If there was a drawback to Marina Chiapas, it’s that it’s quite a hike to civilization. The nearest town is Puerto Madero, over 5 miles away; the nearest city is Tapachula, about 20 miles away. There are local taxis, but they won’t go further than Puerto Madero (necessitating a change of taxi to continue further), the drivers are very “business-like” (a more diplomatic way of saying “abrupt”), and some will try to take advantage of the tourists. We made the colossal mistake of not verifying the price with one driver before taking a taxi to Puerto Madero and he tried to charge us 300 pesos for what is normally an 80-peso trip. To add insult to injury, he stopped for gas on the way there. The Tapachula taxi drivers are a little more accommodating and much more personable, although the ones going into the city don’t like to make the trip until their car is full. The Deck Boss and I had to wait a good 20 minutes in the afternoon heat until our driver could wrangle a third passenger. And even then, we stopped to pick up a fourth person along the way.

Pictured: One of the “nicer” local taxis. He didn’t have to stop for gas. That sweet, sweet spoiler gives him at least an extra one to two miles per gallon.

The best way to get around—as in most places in Mexico—is via collectivo. We used them all the time in Nayarit, but nothing prepared us for the Chiapas drivers. They weave and bob and pass through traffic at 110 mph (or maybe it was only 95—it’s hard to tell when the speedometer is broken. And they’re ALL broken.  Needle fatigue I’m guessing.) Up north, we were in one that cut through parking lots, the collectivos here simply cut through oncoming traffic. It’s not for the faint of heart. Nor for someone who doesn’t like “togetherness” because the vans may be designed to hold 12, but we counted no less than 18 people on two separate occasions. One collectivo posted a sign admonishing people not to stand on the seats. Apparently, this guy realized that he could fit more people by stacking them in like firewood and therefore save the upholstery. On slower days, drivers will employ a wrangler who hangs out the side window, calls out destinations, and tries to cajole/cram more people in. The good ones have eagle vision as evidenced by the day we pulled off the highway and travelled a quarter mile up a dirt road to pick up two people who by that time had no choice but to get on. On our last trip into Tapachula, the Captain and I found ourselves in the unenviable position of being in the last row in the back corner. When we finally got to our stop, half the van had to be unloaded so we could get off. But I guess it’s nice that there are so many people on board, in the event one of these things crashes, we’re all packed in so tight we’d either act as one collective airbag or we’d just bounce. Editor’s Note: I would have taken a photo but it’s hard to do when your arms are pinned to your sides and you’re preparing for lightspeed.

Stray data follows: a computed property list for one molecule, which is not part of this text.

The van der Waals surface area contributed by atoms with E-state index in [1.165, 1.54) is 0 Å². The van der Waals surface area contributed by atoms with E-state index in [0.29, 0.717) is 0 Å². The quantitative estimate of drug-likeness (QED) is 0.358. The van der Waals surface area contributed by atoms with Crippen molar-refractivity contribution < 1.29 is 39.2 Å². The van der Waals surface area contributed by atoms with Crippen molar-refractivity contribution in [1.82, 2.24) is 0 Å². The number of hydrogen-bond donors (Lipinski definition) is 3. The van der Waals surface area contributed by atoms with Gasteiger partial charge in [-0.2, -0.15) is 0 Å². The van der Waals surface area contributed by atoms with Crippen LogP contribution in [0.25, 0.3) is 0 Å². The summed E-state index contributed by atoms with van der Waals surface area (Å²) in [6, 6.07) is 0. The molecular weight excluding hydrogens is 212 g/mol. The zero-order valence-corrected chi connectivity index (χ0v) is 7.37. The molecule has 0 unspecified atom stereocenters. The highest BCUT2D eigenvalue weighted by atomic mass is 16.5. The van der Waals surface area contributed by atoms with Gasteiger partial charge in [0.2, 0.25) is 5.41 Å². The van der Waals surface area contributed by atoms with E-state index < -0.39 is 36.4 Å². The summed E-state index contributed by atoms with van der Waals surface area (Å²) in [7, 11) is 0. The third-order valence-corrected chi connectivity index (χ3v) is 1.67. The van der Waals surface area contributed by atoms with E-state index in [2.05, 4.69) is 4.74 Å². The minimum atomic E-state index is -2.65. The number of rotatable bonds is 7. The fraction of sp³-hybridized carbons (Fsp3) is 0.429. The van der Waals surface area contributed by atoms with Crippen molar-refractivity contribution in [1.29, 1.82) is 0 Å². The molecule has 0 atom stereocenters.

The Captain spent about a week in PV and when he returned we did some provisioning, brought on someone to check out the transmission, and found a refrigeration guy because—horror of all first-world horrors—the ice maker quit working. But I think we’re ready to go. We spent our requisite day checking out of the country which was the reverse of checking in to the country except everything was spread out. In Ensenada, everything is under one roof. Here, the marina office helps you assemble your paperwork then it’s off to Customs, then a drive to Immigration, then to the APIS to pay a Port Captain fee (cash only, no credit cards accepted), and finally to the Port Captain’s office where we had to pay our Zarpe fee (credit cards only, no cash accepted.) Editor’s Note: Big shout out to Memo at Marina Chiapas who drove us everywhere and took us through all the procedures. It turned what can be an all-day affair into a half day.

And that brings us to right now. With all our paperwork in order, the only thing left is for our final inspection by the navy and the sniffer dog. After that, we have 15 minutes to get out. The navy will be keeping an eye on us—making sure we turn south toward the border instead of north back to Barra. I guess we have no choice now. But this is what we signed up for and, let’s face it, there’s a whole new world of shit breaking down out there! El Salvador, here we come!
Pictured:  Chicken Consommé. I ordered this in a restaurant once expecting broth, but this is what I got. I think it sums up Mexico…it’s much more than I expected, but in a good way.

RIP to David Moore—an old friend of the Deck Boss, an enthusiastic sailor, and an original Ravennaire. Before we took off, he gave us some books on engine repair. It’s like he knew what would happen or something.

Saturday, March 31, 2018

Day 666 to 678 of the Third Voyage: In which we travel 499 miles without any problems and an additional 89 miles with what may or may not be a problem, but overall, we’re feeling pretty good. And we think the boat might be possessed.

Remember how I said that we were leaving Zihuatanejo on March 18th even if we had severe hangovers from our sea trial victory dinner? Apparently, I don’t know us very well because we totally couldn’t leave the next day due to severe hangovers. It was the consensus of ¾ of the crew (aka the ones who have now forsworn margaritas for a while) that it was in our best interest to only venture out when rested and in full control of our faculties. The rest of the crew (aka the one that stuck to beer) acquiesced to our decision based on the fact that she’s not sure which button starts the engine.